Types of Diabetes – So, first a little clarification for those of you who don’t know -there are several types of diabetes. Before his diagnosis, I knew the basics about type 1 and 2 and that was about it. I was not an expert then and I’m certainly not an expert now, but I’ve done a lot of reading lately and learned a lot! So here’s a brief overview: Type 1 diabetes is an autoimmune disease with a fairly sudden onset.
- While it is most often known for being diagnosed in young children and teens (often known as juvenile diabetes), it’s actually almost as common for people in their 20’s & 30’s (and beyond) to be diagnosed.
- With Type 1, the body’s immune system attacks the cells in the pancreas that produce insulin so they stop producing it.
While the exact cause is unknown, it’s likely a combination of genes you’re born with and an environmental trigger that activates it. If you’re not producing insulin, sugar builds up in the blood instead of going into cells where it’s neededso you need injected insulin (a combination of long-acting and short-acting) for the rest of your life.
Type 2 diabetes has a more gradual onset. Your body is still producing insulin, you just become less sensitive to it over time. Typically, you can initially manage Type 2 with diet and exercise and take oral medication to stimulate the pancreas to make more insulin. Eventually, your pancreas may stop working and you’ll require insulin.
The cause of type 2 diabetes is multifactorial- you can inherit genes that make you more susceptible but lifestyle factors like diet, exercise & obesity also play a role. In addition, there’s another type known as LADA- latent autoimmune diabetes in adults (sometimes called type 1.5 diabetes), that is often initially misdiagnosed as Type 2.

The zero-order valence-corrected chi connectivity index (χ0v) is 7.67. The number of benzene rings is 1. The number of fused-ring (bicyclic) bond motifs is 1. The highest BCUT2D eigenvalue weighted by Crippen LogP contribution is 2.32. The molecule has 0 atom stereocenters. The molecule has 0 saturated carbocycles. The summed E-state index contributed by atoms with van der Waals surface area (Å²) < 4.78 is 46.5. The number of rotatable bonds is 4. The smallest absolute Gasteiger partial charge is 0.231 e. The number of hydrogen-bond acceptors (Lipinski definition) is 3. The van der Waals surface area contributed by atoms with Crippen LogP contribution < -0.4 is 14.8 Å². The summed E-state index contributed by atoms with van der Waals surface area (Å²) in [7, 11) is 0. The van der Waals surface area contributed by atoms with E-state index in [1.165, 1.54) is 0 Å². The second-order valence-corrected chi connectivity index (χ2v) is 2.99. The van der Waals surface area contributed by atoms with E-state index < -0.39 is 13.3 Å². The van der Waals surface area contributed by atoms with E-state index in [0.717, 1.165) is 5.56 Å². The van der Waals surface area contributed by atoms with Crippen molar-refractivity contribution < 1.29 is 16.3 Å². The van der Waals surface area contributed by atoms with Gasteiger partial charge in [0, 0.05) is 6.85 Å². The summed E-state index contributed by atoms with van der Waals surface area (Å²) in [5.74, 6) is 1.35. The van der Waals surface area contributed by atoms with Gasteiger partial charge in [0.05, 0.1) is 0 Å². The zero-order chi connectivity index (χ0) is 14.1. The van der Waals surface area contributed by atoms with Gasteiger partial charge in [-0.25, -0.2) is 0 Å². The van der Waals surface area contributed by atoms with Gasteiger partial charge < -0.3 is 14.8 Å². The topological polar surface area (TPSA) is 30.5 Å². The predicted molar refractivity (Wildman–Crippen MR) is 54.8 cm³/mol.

They have similar symptoms but LADA develops faster and people are often at a healthy weight, whereas Type 2 is often (but not always) diagnosed in people who are overweight. So even though they may initially be able to get by because their pancreas is still producing some insulin, oral drugs prescribed for type 2, like metformin, will eventually stop working for LADA patients because their immune system will continue to destroy insulin-producing cells.
There are blood tests that can be used to diagnose LADA by measuring the amount of c-peptides in the blood. C-peptides are a byproduct of insulin production, so low levels can indicate that your body is not producing much insulin on its own. Another blood test often given to LADA patients looks for the presence of insulin-destroying antibodies.
Can type 1 diabetes occur at 50?
Types of diabetes – There are two main kinds of diabetes.
In Type 1 diabetes, the body does not make insulin. Although older adults can develop this type of diabetes, it begins most often in children and young adults, who then have diabetes for life. In Type 2 diabetes, the body does not make or use insulin well. It is the most common kind of diabetes. It occurs most often in middle-aged and older adults, but it can also affect children. Your chance of getting type 2 diabetes is higher if you are overweight, inactive, or have a family history of diabetes. Women with a history of gestational diabetes (a type of diabetes that develops during pregnancy) also have a greater chance of developing type 2 diabetes later in life.
Diabetes can affect many parts of your body. It’s important to manage diabetes because, over time, it can cause serious health problems like heart disease, stroke, kidney disease, eye problems, and nerve damage that may lead to amputation. Also, people with type 2 diabetes may be at greater risk for cancer and Alzheimer’s disease,
Can a 25 year old get diabetes?
Type 1 diabetes (previously called insulin-dependent or juvenile diabetes) is usually diagnosed in children, teens, and young adults, but it can develop at any age.